As many know, from roughly January 25 to 27 in 1938, there was an extraordinary display of the aurora borealis or northern lights, seen across Africa, down to northern Africa, and across North America. So bright was the red that in some nations it looked like a blaze had erupted; in London they called for fire brigades, concerned that Windsor Castle was on fire.
Seer Lucia dos Santos, viewing it from her convent in Spain (she moved back to Portugal later), took it to be the “great sign” foreseen in her three secrets, the omen for a second world war, which began soon after when Hitler marched into Austria, setting off a chain of monumental events. Lucia wrote that “if scientists would investigate, they would find that it was not an aurora, in the form in which it appeared, but the ‘great sign.'”
In fact, so well-known is that association between the secrets and the aurora of 1938 that even in secular circles — from academic papers to Wikipedia — it is known as the “Fatima Geomagnetic Storm of 1938.”
It is activity on the sun that causes the lights, and sometimes those flares and storms — waves of electromagnetism — can disrupt electronics on earth. Theoretically, a massive one could fry our communications infrastructure.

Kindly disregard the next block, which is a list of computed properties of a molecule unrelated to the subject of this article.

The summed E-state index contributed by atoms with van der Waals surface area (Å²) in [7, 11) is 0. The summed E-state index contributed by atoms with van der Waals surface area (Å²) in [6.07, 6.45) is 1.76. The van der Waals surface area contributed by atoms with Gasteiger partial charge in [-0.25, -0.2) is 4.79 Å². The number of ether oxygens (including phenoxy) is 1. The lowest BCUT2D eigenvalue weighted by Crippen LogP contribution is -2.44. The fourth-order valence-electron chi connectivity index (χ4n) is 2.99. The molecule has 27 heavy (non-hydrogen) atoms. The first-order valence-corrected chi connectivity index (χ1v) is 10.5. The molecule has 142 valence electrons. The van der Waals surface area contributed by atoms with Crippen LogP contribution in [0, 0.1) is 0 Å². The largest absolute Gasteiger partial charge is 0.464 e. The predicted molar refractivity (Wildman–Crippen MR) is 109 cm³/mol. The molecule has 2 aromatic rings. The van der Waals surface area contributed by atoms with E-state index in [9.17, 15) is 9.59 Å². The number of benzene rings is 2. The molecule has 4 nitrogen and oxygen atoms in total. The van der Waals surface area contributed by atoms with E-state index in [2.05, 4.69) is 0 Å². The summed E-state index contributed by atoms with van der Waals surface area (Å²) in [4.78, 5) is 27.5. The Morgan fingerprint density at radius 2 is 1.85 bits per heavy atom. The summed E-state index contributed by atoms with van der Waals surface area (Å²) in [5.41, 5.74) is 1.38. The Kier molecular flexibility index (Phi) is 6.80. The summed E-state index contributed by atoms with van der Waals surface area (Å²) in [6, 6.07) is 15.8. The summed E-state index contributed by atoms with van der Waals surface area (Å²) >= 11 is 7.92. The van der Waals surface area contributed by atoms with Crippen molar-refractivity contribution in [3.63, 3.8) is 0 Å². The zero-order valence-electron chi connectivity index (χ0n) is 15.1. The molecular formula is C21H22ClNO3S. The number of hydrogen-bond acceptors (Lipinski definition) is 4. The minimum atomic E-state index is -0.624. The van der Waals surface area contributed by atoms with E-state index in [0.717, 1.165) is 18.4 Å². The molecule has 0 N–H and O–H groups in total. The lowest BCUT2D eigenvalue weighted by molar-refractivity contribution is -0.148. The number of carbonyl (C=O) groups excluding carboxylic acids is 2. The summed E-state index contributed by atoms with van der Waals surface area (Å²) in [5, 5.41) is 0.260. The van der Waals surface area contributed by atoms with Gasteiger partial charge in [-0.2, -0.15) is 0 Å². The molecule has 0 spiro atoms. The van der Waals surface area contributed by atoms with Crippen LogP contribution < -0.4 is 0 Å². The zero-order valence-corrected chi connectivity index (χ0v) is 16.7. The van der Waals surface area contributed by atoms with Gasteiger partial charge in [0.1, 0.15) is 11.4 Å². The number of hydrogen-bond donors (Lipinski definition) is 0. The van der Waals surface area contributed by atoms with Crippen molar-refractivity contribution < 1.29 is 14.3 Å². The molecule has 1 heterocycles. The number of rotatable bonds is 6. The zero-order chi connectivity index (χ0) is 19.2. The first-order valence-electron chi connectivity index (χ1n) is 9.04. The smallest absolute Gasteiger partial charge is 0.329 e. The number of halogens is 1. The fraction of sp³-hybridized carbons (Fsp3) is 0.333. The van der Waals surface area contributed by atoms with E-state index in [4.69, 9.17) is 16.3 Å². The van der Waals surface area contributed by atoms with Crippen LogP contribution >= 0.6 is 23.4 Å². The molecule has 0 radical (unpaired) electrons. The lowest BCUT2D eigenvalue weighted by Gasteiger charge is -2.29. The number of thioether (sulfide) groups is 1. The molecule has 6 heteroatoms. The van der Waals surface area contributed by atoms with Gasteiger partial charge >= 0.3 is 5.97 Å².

A significant one, “G-3” on a scale of one to five, occurred last weekend, and while it didn’t cause auroras quite like some in history, seen in Europe but largely obscured in North America by cloud cover, it accents a page in the annals of geomagnetic storms. For as it turns out, a year later, on August 24, 1939, “a day after signing the Non-Aggression Pact with the Soviet Union, Hitler met with his inner circle at the Eagle’s Nest above Berchtesgaden,” notes scholar Eric Kurlander.
“Watching a display of northern lights, he ostensibly ‘saw an omen in the predominantly red light cast on him and his friends.’
Hitler told his aides that ‘the omen clearly meant that without force, Germany would make it this time [after losing World War One].
“This omen confirmed Hitler in his decision, according to some witnesses, to go forward with the invasion of Poland a week later. He would not look back, taking a ‘magical’ approach to wartime operations for the duration of the war.”
Amazing it is to think how one display of the aurora was a great sign to Catholics — including one of the holiest of the Faith, Lucia dos Santos — while another one was a sign to those on the side of darkness.
And so it was full circle — a sign to the world that war was about to begin, and shortly after, a sign for the one who would start it.